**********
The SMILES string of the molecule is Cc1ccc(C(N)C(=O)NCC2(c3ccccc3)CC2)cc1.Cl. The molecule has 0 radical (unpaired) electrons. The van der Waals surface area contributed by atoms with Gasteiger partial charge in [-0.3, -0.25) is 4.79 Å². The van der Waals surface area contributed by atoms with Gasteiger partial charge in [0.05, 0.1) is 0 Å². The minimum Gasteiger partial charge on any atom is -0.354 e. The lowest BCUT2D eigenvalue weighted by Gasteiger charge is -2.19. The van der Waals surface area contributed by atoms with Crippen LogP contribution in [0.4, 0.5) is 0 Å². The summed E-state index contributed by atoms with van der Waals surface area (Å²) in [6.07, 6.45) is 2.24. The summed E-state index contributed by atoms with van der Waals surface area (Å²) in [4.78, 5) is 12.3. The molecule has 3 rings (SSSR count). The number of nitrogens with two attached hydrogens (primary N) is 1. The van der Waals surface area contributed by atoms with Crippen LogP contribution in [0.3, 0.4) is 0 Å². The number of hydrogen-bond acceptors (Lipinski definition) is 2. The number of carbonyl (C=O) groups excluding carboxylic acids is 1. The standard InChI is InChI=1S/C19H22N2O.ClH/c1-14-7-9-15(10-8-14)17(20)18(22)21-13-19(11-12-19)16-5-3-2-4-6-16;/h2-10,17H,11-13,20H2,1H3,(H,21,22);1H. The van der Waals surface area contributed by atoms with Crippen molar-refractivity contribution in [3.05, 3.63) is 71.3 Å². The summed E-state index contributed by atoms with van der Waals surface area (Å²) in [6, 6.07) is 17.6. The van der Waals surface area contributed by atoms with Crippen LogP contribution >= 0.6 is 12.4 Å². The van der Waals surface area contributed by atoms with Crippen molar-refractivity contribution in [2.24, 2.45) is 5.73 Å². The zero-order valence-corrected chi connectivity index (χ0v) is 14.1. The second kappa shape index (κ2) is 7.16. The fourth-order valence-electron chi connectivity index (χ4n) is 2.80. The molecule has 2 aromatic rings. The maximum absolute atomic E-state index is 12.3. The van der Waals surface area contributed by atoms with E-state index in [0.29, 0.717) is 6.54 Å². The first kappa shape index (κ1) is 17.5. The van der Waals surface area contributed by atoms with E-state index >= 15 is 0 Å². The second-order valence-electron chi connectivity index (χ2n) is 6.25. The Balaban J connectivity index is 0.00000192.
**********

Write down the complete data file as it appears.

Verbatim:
The SMILES string of the molecule is Cc1ccc(C(N)C(=O)NCC2(c3ccccc3)CC2)cc1.Cl. The molecule has 0 radical (unpaired) electrons. The van der Waals surface area contributed by atoms with Gasteiger partial charge in [-0.3, -0.25) is 4.79 Å². The van der Waals surface area contributed by atoms with Gasteiger partial charge in [0.05, 0.1) is 0 Å². The minimum Gasteiger partial charge on any atom is -0.354 e. The lowest BCUT2D eigenvalue weighted by Gasteiger charge is -2.19. The van der Waals surface area contributed by atoms with Crippen LogP contribution in [0.4, 0.5) is 0 Å². The summed E-state index contributed by atoms with van der Waals surface area (Å²) in [6.07, 6.45) is 2.24. The summed E-state index contributed by atoms with van der Waals surface area (Å²) in [4.78, 5) is 12.3. The molecule has 3 rings (SSSR count). The number of nitrogens with two attached hydrogens (primary N) is 1. The van der Waals surface area contributed by atoms with Crippen LogP contribution in [0.3, 0.4) is 0 Å². The number of hydrogen-bond acceptors (Lipinski definition) is 2. The number of carbonyl (C=O) groups excluding carboxylic acids is 1. The standard InChI is InChI=1S/C19H22N2O.ClH/c1-14-7-9-15(10-8-14)17(20)18(22)21-13-19(11-12-19)16-5-3-2-4-6-16;/h2-10,17H,11-13,20H2,1H3,(H,21,22);1H. The van der Waals surface area contributed by atoms with Crippen molar-refractivity contribution in [3.05, 3.63) is 71.3 Å². The summed E-state index contributed by atoms with van der Waals surface area (Å²) in [6, 6.07) is 17.6. The van der Waals surface area contributed by atoms with Crippen LogP contribution >= 0.6 is 12.4 Å². The van der Waals surface area contributed by atoms with Crippen molar-refractivity contribution in [2.24, 2.45) is 5.73 Å². The zero-order valence-corrected chi connectivity index (χ0v) is 14.1. The second kappa shape index (κ2) is 7.16. The fourth-order valence-electron chi connectivity index (χ4n) is 2.80. The molecule has 2 aromatic rings. The maximum absolute atomic E-state index is 12.3. The van der Waals surface area contributed by atoms with E-state index in [0.29, 0.717) is 6.54 Å². The first kappa shape index (κ1) is 17.5. The van der Waals surface area contributed by atoms with E-state index >= 15 is 0 Å². The second-order valence-electron chi connectivity index (χ2n) is 6.25. The Balaban J connectivity index is 0.00000192.